After arranging our itineraries and meeting our guides, we went ahead with our first stop.

Sumaguing Cave. On our way to the cave, our driver pulled off to the left side of the road. We were clueless, but our  guide spoke and told us to get down and see “Sugong Coffins” hanged on the rock wall across the road.

A bird’s eye view of century-old, hanging coffins from afar. Its amazing to see it is still intact despite the years and harsh weather. Its creepy but amazing somehow to connect with the history and culture of Sagada.

Further ahead, we were excited to go spelunking to Sumaguing Cave, known locally as the “Big Cave”.  A vast formation of stalactites & stalagmites beautifully carved by time. It has the largest chamber connecting all 60 caves in town.

There were groups ahead of us. Our curious clamoring led us to sharp & slippery rocks, dark and wet entrance. It only helped slow down our pacing.

It’s hard to stay dry once inside. There were water pools, dipping area and curtain falls, nature’s wonders at its best. Its amazing how such beauty formed in time and hidden in the dark. There is a dipping area, more than 8 feet deep for the bravest of heart. The water seemed crystal to our lights, yet cold as ice.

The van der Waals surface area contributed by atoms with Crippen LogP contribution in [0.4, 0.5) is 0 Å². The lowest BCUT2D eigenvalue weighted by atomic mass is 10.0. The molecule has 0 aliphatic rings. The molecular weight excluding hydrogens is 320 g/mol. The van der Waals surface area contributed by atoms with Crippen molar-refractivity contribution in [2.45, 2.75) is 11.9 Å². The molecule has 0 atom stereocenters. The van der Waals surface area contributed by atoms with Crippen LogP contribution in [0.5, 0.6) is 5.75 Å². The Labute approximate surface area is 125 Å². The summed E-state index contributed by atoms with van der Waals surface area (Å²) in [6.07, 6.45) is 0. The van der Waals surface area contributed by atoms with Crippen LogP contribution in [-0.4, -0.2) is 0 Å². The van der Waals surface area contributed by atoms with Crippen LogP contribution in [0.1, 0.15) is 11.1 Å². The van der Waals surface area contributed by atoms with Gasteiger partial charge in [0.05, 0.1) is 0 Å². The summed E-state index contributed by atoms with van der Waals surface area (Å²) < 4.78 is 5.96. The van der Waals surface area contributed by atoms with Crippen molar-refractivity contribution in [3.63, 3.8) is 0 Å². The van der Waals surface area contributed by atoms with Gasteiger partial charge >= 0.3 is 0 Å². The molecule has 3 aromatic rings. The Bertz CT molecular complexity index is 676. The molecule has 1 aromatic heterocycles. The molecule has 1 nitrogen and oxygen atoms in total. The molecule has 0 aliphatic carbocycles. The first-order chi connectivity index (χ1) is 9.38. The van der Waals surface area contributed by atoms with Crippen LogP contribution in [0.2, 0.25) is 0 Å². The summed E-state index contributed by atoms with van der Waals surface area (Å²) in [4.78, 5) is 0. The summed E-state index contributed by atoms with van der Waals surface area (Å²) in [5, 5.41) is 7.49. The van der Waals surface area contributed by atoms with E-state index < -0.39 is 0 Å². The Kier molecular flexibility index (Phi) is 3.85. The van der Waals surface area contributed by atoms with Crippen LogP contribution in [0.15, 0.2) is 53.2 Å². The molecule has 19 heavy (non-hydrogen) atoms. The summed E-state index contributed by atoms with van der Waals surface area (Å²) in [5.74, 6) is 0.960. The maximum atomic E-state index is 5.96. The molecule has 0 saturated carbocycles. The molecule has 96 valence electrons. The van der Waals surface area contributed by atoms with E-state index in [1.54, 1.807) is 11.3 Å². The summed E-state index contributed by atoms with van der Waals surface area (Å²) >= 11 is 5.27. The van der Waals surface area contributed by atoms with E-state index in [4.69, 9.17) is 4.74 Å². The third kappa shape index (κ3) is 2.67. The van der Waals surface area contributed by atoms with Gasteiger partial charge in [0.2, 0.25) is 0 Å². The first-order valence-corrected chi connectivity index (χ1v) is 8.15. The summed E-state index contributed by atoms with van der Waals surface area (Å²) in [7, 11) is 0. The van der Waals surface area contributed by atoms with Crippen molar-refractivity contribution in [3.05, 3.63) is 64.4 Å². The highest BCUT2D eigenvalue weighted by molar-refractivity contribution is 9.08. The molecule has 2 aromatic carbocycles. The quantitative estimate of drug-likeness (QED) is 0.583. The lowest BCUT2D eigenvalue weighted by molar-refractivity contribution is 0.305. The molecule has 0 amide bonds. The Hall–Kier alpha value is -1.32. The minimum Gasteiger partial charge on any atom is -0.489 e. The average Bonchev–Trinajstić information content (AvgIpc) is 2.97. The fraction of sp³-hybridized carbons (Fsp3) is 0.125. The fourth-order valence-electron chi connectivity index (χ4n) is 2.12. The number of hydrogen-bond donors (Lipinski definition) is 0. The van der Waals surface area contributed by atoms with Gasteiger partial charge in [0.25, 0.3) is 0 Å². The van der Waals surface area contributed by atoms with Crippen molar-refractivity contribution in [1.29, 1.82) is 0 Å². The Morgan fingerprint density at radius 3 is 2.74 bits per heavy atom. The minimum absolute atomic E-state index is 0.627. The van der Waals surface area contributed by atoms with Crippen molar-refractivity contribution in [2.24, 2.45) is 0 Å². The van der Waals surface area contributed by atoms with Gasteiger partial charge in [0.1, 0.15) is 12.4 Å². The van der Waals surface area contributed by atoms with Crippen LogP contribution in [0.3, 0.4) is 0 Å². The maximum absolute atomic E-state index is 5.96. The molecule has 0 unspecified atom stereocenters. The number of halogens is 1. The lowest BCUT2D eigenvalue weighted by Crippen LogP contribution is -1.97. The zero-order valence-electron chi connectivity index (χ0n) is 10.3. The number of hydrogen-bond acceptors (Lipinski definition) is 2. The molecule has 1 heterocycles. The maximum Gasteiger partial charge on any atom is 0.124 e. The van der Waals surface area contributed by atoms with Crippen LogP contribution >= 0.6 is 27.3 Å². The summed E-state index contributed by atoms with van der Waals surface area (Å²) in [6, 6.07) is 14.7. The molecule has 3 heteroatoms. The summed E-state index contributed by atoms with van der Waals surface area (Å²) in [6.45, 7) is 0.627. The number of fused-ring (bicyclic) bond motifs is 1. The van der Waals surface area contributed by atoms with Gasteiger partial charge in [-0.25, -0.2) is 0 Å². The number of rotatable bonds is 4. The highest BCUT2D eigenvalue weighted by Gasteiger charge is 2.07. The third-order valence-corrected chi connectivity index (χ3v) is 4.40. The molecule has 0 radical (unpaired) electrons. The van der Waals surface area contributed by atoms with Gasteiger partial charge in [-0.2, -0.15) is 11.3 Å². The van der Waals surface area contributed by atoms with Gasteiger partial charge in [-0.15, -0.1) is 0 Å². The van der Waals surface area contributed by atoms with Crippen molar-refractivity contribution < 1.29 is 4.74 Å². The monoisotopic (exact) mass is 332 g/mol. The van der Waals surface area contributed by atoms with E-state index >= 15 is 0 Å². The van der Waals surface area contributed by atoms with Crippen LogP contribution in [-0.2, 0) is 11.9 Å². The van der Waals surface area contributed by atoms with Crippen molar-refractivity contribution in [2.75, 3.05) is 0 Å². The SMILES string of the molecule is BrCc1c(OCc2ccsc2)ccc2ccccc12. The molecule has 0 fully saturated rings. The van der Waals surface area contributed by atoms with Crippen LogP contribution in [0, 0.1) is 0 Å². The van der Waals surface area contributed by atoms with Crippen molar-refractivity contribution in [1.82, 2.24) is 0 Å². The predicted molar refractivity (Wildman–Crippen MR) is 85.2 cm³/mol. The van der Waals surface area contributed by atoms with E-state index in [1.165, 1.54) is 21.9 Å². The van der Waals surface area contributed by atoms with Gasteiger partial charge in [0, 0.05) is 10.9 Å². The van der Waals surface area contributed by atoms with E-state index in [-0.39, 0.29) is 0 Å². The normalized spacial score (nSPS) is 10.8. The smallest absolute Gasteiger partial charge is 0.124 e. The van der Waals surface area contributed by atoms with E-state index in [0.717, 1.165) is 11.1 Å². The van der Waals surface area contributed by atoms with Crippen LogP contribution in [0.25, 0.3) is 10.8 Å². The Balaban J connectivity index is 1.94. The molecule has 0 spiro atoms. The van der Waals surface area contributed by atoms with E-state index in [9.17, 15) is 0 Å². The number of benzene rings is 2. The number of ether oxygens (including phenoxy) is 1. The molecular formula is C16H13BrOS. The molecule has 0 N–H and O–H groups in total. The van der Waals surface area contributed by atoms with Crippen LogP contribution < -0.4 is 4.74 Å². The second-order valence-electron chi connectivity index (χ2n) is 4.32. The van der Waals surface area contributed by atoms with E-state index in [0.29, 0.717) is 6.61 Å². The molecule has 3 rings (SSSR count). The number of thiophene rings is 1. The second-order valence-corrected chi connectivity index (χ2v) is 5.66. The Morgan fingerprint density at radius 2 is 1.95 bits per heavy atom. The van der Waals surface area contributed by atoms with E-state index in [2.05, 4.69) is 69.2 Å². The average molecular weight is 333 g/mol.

A perfect place for photo op.

I wish that the beauty of Sumaguing Cave stays forever, without the waste and vandalism.

Our Next Stop is the Lumiang Burial Cave

Our spelunking at Sumaguing Cave left us all sweaty and muddy and we can’t find any water resource nearby. We made a short trip to Lumiang Burial Cave to check out the wooden coffins located just at the cave’s entrance. There were some bones scattered around, and we heard that there were cases of stealing bones in the area, for the reason I cannot fathom. For souvenir perhaps?